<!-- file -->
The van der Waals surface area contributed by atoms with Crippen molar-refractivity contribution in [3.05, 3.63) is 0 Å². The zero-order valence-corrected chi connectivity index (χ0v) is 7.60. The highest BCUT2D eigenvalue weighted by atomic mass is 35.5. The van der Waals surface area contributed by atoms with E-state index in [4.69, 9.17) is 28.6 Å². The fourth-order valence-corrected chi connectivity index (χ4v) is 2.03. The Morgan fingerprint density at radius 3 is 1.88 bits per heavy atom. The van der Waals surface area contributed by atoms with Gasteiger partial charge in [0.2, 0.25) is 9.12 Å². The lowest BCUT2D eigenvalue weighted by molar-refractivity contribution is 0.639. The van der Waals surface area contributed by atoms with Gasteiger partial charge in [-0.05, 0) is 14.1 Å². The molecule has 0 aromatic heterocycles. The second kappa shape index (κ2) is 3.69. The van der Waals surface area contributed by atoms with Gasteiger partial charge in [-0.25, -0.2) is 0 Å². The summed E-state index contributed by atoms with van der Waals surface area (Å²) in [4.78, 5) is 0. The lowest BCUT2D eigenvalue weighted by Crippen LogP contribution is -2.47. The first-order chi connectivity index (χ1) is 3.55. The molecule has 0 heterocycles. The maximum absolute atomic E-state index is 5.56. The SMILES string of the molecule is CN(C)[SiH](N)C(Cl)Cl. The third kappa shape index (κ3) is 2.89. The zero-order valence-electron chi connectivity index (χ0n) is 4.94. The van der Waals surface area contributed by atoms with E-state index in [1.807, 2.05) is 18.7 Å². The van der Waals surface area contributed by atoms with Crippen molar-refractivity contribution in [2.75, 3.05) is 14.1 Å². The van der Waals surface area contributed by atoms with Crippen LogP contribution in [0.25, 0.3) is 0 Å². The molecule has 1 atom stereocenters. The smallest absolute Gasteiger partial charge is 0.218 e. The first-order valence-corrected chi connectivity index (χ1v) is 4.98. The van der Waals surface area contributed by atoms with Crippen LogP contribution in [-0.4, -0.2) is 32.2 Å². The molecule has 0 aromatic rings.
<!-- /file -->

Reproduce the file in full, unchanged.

The van der Waals surface area contributed by atoms with Crippen molar-refractivity contribution in [3.05, 3.63) is 0 Å². The zero-order valence-corrected chi connectivity index (χ0v) is 7.60. The highest BCUT2D eigenvalue weighted by atomic mass is 35.5. The van der Waals surface area contributed by atoms with E-state index in [4.69, 9.17) is 28.6 Å². The fourth-order valence-corrected chi connectivity index (χ4v) is 2.03. The Morgan fingerprint density at radius 3 is 1.88 bits per heavy atom. The van der Waals surface area contributed by atoms with Gasteiger partial charge in [0.2, 0.25) is 9.12 Å². The lowest BCUT2D eigenvalue weighted by molar-refractivity contribution is 0.639. The van der Waals surface area contributed by atoms with Gasteiger partial charge in [-0.05, 0) is 14.1 Å². The molecule has 0 aromatic heterocycles. The second kappa shape index (κ2) is 3.69. The van der Waals surface area contributed by atoms with Gasteiger partial charge in [-0.25, -0.2) is 0 Å². The summed E-state index contributed by atoms with van der Waals surface area (Å²) in [4.78, 5) is 0. The lowest BCUT2D eigenvalue weighted by Crippen LogP contribution is -2.47. The first-order chi connectivity index (χ1) is 3.55. The molecule has 0 heterocycles. The maximum absolute atomic E-state index is 5.56. The SMILES string of the molecule is CN(C)[SiH](N)C(Cl)Cl. The third kappa shape index (κ3) is 2.89. The zero-order valence-electron chi connectivity index (χ0n) is 4.94. The van der Waals surface area contributed by atoms with E-state index in [1.807, 2.05) is 18.7 Å². The van der Waals surface area contributed by atoms with Crippen molar-refractivity contribution in [2.75, 3.05) is 14.1 Å². The van der Waals surface area contributed by atoms with Crippen LogP contribution in [0.25, 0.3) is 0 Å². The molecule has 1 atom stereocenters. The smallest absolute Gasteiger partial charge is 0.218 e. The first-order valence-corrected chi connectivity index (χ1v) is 4.98. The van der Waals surface area contributed by atoms with Crippen LogP contribution in [-0.4, -0.2) is 32.2 Å². The molecule has 0 aromatic rings.